When playing in a notrump contract (again, decided during the auction), a long suit can mean taking a lot of tricks, even with a card as small as a two. If you are the only person with clubs and you lead with a club, you’ll win the trick. This can also be the case in a suit contract if your opponents don’t have any trump cards left.

This can also be the case in a suit contract if your opponents have no trump cards left.


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The auction determines the “goal” (contract) for each deal in bridge. The auction is the bidding sequence of the players at the table. And bidding is the language of bridge.

Unlike most languages, bidding only has a few words, the basics are easy to learn, and you’ll be able to have conversations with your partner right away. Some conversations with your partner will be short, sweet and to the point. Some will be longer, full of questions that can lead to clarity or could possibly be misunderstood. Misunderstandings at the bridge table often lead to hilarious stories after the game. Either way a game of bridge is always fun.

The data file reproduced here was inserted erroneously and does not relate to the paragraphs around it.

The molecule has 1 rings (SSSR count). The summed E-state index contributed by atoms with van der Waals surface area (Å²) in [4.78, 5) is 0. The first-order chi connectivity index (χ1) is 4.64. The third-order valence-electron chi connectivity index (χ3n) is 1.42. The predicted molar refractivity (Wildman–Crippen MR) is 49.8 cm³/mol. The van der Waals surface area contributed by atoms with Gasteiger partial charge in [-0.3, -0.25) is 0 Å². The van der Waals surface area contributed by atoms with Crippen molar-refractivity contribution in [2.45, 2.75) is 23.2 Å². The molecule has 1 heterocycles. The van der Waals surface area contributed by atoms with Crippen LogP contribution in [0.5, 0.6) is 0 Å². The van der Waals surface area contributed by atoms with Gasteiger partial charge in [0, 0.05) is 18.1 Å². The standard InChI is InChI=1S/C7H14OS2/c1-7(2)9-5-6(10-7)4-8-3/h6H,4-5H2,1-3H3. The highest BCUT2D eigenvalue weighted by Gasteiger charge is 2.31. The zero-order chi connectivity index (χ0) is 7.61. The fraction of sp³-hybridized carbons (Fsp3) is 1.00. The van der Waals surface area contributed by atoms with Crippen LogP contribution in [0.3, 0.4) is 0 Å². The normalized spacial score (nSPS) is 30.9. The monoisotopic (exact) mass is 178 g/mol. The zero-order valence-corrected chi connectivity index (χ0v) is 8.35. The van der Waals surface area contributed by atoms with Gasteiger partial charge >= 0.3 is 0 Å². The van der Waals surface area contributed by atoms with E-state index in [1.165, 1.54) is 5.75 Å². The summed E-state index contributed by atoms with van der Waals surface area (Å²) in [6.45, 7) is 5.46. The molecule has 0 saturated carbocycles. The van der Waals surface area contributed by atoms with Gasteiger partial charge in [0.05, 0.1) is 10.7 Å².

How it works:

The auction is made up of both bids and calls.

Bids are composed of a number (1-7) and a suit (Notrump, ♠, , , ♣).

Calls are Pass, Double and Redouble.

Bids must be made according to the hierarchy of suits: clubs, diamonds, hearts, spades and finally notrump.

If 1♣ is the opening bid, the next hand to bid must bid at least 1, the next hand at least 1 and so on. If dealer were to open 1♠, the next bid would have to be 1NT or 2♣, 2 or 2.

The dealer makes the first call, either a pass or a bid.

The auction proceeds clockwise until it is ended by three successiveplayers saying “Pass.”

The bid preceding the three passes is the final contract.

Jim bids 1, Robert passes, Iris bids 1♠, Sue passes, Jim bids 2♠, Robert passes again, Iris bids 4♠, Sue passes again as do Jim and Robert. The Auction is over, and the contract is 4♠. Jim and Iris have contracted to take 10 tricks with spades as trump.


Here is a visual representation of the bidding from above. You will see these diagrams often on your bridge journey.

1 Pass 1♠
Pass 2♠ Pass 4♠
Pass Pass Pass

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You’ve dealt, sorted your hand, counted your HCP, and bid to a final contract. Now you get to play the hand. Get ready to take some tricks! One side will try to fulfill the contract; the other will try to stop them from reaching that goal.

Who’s Who and Play of the Hand